In winemaking the term field blend is used to refer to a very old and simple technique, blending varietals based on what is grown within a lot or field. Rather than drawing from disparate varietals grown in different places to build a wine based on an idea, a field blend is both a technique which embraces practicality - simply using what you have, and at times a philosophical nod towards the notion that location trumps varietal. At its heart, the field blend is a technique whose roots are in the days when winemaking was practiced as a method of preservation, to make wine for sustenance with what you had. This mindset of course recalls the saisons and farm brewers of Wallonia, who would blend in local grain with the malted barley they purchased, and make use of what was at hand, brewing out of necessity and for sustenance. And while I have no desire to be anachronistic or to recreate either of those things, it is easy to see that there are elements to those ideas and methods that seem to hold a soulfulness and elegant simplicity which has been lost as brewing and winemaking have become more industrialized and commodified.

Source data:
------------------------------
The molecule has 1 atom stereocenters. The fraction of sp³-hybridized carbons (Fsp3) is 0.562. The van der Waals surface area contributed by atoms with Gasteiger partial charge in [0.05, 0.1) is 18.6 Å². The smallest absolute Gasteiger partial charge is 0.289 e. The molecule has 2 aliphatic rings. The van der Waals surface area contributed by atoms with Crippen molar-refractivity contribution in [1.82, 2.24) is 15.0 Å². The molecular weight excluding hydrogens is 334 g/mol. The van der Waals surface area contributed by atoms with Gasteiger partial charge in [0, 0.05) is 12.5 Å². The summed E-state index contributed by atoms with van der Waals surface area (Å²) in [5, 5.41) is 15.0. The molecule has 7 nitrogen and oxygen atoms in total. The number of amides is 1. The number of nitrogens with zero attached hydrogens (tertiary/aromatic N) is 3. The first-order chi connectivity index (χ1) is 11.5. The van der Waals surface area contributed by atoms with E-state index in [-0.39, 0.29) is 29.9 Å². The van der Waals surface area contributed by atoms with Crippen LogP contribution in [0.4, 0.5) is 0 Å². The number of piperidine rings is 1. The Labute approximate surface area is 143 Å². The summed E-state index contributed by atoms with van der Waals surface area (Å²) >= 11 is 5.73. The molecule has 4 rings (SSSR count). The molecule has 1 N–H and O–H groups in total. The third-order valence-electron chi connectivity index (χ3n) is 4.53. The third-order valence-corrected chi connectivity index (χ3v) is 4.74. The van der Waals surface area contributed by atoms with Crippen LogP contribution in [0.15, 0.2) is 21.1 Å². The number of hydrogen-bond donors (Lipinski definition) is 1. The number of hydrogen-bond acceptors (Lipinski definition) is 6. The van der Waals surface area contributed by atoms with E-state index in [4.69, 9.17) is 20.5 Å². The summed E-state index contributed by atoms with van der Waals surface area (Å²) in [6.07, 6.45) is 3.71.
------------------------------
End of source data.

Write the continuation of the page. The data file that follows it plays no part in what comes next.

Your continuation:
At Floodland, Field Blend serves as a meditation on happenstance. We pair mature barrels, young beer, or fresh wort... whatever is at hand in abundance, with a blend of fruits as they present themselves. It is simply taking what is in front of us and putting it to use. So far in the 2017 season there are several variations on this theme in progress. Our cherry Field Blend began when I reached out to an organic farmer and asked about Montmorency cherries that they grow. The farmer was initially optimistic that they could provide enough cherries to make a beer, but after harvest they weren't able to sell much fruit to me, needing instead to use the entirety of their light harvest at market. They did save me many of the cherries which were culled for presentation reasons, and I sorted through these and took the good fruit, but not having enough to make a beer with, I froze it. Then, when I was out in East Wenatchee picking apricots, the farmer there put me in touch with a friend who has a few Montmorency trees, and again I acquired a really nice, but small, lot of cherries. A week later, I was offered a small amount of Balaton cherries from another farmer. None of these were enough to make a beer, but together they began to form the basis of something.